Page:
From the devastation of the storms, insurance companies have been haranguing our customers to the extent that some of them didn’t know what to do. We had received call after call from our customer base imploring us to deal with their insurance company for them. The insurance company would then contact us over and over again for information that didn’t pertain to us. Holding up checks to their customers, which held up payment to us. After all, how do you press the issue for payment when everyone is behind the proverbial eight-ball? We are only now getting payment for work that was either completed months ago or for work that we need to complete but couldn’t until payment was assured by the insurance brokers. Those monies were to be able to obtain the necessary materials without our company having to make the initial outlay, not knowing if we would ever get paid. It sounds harsh to have customers wait for their work to be completed because we need at least a deposit but, without the deposit, we could wind up digging a deeper hole, trying to maintain that small-shop money-in-the-bank which affords us to pay our bills and make our payroll in a timely fashion. There are still invoices that have yet to be paid from townships all because FEMA and the government-at-large have been poking and prodding small towns to expose why they are asking for money due to the storms. Every penny now has to be accounted for but, in being more critical of how money is being spent, they are hindering the small businessman from getting paid. Many more shops might end up closing if they don’t get off the backs of Small-Town, USA. We hope that we will not succumb as many others have.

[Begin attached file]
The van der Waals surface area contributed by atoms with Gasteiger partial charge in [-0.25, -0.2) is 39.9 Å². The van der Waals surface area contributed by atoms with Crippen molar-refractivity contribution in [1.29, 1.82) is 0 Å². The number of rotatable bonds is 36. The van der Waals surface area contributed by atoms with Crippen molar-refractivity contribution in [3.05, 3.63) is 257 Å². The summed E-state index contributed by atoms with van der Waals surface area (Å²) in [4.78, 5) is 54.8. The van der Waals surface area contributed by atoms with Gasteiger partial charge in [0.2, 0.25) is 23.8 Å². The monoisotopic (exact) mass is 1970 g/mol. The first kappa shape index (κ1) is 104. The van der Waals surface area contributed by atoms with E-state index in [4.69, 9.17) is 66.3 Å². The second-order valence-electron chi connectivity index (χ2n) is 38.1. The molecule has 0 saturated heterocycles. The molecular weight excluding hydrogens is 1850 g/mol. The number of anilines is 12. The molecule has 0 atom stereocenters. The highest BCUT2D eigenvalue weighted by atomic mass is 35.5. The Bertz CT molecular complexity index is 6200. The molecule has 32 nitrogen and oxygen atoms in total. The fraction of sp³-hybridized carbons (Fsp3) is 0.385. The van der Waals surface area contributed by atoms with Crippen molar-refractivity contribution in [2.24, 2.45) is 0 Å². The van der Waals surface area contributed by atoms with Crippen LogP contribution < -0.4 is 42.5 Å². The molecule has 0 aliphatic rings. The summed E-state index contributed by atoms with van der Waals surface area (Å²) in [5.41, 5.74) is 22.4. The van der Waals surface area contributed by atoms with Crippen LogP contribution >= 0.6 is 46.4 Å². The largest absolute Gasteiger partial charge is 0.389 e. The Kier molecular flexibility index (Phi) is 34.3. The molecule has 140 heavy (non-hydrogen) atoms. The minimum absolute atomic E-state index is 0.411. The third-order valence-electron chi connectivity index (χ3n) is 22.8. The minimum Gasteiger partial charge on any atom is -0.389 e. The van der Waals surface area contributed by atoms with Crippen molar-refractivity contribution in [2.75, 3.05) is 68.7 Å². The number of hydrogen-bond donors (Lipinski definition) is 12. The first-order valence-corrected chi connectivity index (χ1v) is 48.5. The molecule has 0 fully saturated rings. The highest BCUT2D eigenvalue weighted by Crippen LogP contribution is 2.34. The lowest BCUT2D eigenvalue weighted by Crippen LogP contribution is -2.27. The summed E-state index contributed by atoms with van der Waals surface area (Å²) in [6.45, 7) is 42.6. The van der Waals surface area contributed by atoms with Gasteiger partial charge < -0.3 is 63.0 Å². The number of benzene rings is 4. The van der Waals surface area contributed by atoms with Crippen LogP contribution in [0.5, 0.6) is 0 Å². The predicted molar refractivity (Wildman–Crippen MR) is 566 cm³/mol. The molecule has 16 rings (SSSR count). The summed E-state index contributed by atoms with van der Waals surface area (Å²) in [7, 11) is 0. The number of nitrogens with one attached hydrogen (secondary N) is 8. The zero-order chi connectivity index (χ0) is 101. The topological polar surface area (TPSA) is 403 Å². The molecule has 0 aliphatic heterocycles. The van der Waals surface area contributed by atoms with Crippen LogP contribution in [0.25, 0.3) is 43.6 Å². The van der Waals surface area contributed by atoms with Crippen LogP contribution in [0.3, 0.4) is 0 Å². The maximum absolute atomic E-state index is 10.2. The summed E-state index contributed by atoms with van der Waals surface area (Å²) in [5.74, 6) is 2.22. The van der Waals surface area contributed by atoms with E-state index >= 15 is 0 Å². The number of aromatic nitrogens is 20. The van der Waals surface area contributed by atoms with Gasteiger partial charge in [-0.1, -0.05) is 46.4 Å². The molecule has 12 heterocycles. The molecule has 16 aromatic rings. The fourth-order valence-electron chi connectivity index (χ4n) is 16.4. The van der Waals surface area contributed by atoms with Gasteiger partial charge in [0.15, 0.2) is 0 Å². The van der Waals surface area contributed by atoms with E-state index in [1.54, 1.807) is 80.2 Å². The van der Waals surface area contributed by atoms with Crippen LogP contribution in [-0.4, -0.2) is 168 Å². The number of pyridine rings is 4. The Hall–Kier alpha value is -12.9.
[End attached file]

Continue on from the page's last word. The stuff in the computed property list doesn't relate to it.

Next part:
There are still many Davids trying to slay their Goliaths. The economy is still very much in a slump. What you might surmise to be an upturn in the economy is great if you are a glass-half full type of person; just remember that the glass is also still half empty and waiting to be re-filled. I propose that all of us proceed with cautious optimism. Be mindful that we should still put aside something for that rainy day because you never know what might happen next. Right now we are happy to be making money. Just remember all of the people who aren’t able to do so because they lost their jobs. Remember all the people who lost so much in those storms. We have a long road ahead of us before the economy truly picks up. Hopefully, the road will pick up a few thousand hitchhikers longing to have a job again. In G-d and America We Trust.

Response #2


We definitely have seen an increase in awning business this year, especially commercial businesses recovering welded frames. I don’t think this is due to the economy improving - I think it is due to companies putting off regular maintenance, but now they are at the point where their falling-apart awning is forcing them to invest in recovering - we’re seeing this with several apartment complexes. I think the competitiveness of [the] housing market for renters is causing property managers to invest in making their place look better than the competitors’. This is also true with recovering retractable awnings - many recovers of other’s initial work where fabric is dry rotted and in danger of falling off the awning.